Vogus says responses to the astronauts’ demands vary—with one student going so far as threatening to cut off the ship’s oxygen supply—but at the very least he wants to force students to consider the crew’s perspective. “These astronauts are all highly trained scientists and they’re being given about as much autonomy as a fry cook at McDonalds,” he explains. “What makes their work meaningful? How do we keep them motivated? They just want to be treated as individuals with autonomy, not robots.”
While there is no correct answer for how to handle this simulated strike in space, Vogus says the goal is for students to understand how to transform their gut reactions into thoughtful decisions executed in a systematic way. This involves developing not only a sense of self-awareness about how a person reacts in certain situations, but also understanding how a decision’s consequences ripple far beyond one’s immediate field of vision.
Vogus also tries to get students to think about leadership as something beyond the traditional notion of a Jack Welch-styled executive barking out orders from behind a wood-paneled desk. “Leadership comes in many different forms,” Vogus says. “It’s not just about where you are on the corporate ladder.”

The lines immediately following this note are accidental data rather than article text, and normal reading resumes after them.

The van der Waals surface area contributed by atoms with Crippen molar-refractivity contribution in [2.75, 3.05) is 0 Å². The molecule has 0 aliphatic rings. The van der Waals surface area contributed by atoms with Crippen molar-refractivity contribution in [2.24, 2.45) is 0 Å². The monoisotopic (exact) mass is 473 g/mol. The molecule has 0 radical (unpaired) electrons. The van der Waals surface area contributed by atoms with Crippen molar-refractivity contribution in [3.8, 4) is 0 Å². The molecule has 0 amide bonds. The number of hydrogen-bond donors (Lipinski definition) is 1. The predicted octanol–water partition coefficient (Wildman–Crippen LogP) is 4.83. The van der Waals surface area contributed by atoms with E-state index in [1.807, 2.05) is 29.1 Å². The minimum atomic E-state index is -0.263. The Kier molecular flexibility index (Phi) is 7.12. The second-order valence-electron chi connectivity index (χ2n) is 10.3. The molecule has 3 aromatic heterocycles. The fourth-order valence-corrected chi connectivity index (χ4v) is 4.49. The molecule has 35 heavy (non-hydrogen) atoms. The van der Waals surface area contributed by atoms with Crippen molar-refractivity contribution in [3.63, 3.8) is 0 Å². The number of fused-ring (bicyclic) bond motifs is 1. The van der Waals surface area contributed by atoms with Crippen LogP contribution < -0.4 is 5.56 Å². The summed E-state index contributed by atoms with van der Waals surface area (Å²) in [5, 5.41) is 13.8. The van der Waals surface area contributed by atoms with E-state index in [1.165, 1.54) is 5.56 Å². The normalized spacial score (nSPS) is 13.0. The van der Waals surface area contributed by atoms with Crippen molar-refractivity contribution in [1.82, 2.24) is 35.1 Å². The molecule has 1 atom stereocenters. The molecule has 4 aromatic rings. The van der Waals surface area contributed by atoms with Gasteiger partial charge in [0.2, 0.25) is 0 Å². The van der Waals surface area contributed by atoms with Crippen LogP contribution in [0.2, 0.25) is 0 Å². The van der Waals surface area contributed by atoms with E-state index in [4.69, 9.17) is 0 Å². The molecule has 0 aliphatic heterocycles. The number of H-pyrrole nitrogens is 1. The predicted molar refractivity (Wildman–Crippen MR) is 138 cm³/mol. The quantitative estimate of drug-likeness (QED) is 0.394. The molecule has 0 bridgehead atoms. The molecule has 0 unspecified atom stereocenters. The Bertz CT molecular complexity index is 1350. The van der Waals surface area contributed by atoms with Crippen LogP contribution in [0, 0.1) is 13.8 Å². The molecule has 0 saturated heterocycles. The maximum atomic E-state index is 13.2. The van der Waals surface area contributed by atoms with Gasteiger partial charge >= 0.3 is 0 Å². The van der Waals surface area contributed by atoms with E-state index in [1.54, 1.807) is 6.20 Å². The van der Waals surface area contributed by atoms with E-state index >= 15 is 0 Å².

Leading is learning … and vice versa
For Associate Professor Ranga Ramanujam, leading is inseparable from learning. This is the primary message in his popular leadership course, Organizational Learning and Effectiveness, developed in 2011 after years of teaching Leading Teams and Organizations.
“How do you intentionally and continuously learn to be a better leader? You learn from experience, from others, from experiments and from failure. It’s ultimately not an academic exercise,” Ramanujam says. Nevertheless, he says, there are three key areas that a person must continuously learn to manage to become an effective leader:
- Yourself—How do your actions help achieve results?
- Information—What data can you harness to make better decisions?
- People—How do you influence others in a way that gets the job done?
“This is management in the true sense of the word,” Ramanujam says. “I tell MBA students not to shortchange the degree they’re getting by defining themselves narrowly in terms of a function. First and foremost, you are a manager, no matter what area you specialize in. Being a manager is a multifaceted and complex role.”
Even seemingly trite tasks such as forming teams and splitting work assignments can offer opportunities to learn about effective management, Ramanujam says. In class, he instructs students to group themselves into two sets of non-overlapping teams and then observes how they select team members. Students typically group themselves with others in their same areas of concentration or with whom they have worked previously, forgoing opportunities to expand their networks. “At one point, I developed a map of the class to show the students what was happening,” Ramanujam says, pointing out that it was also an example of how he tries to find actionable data in everyday situations.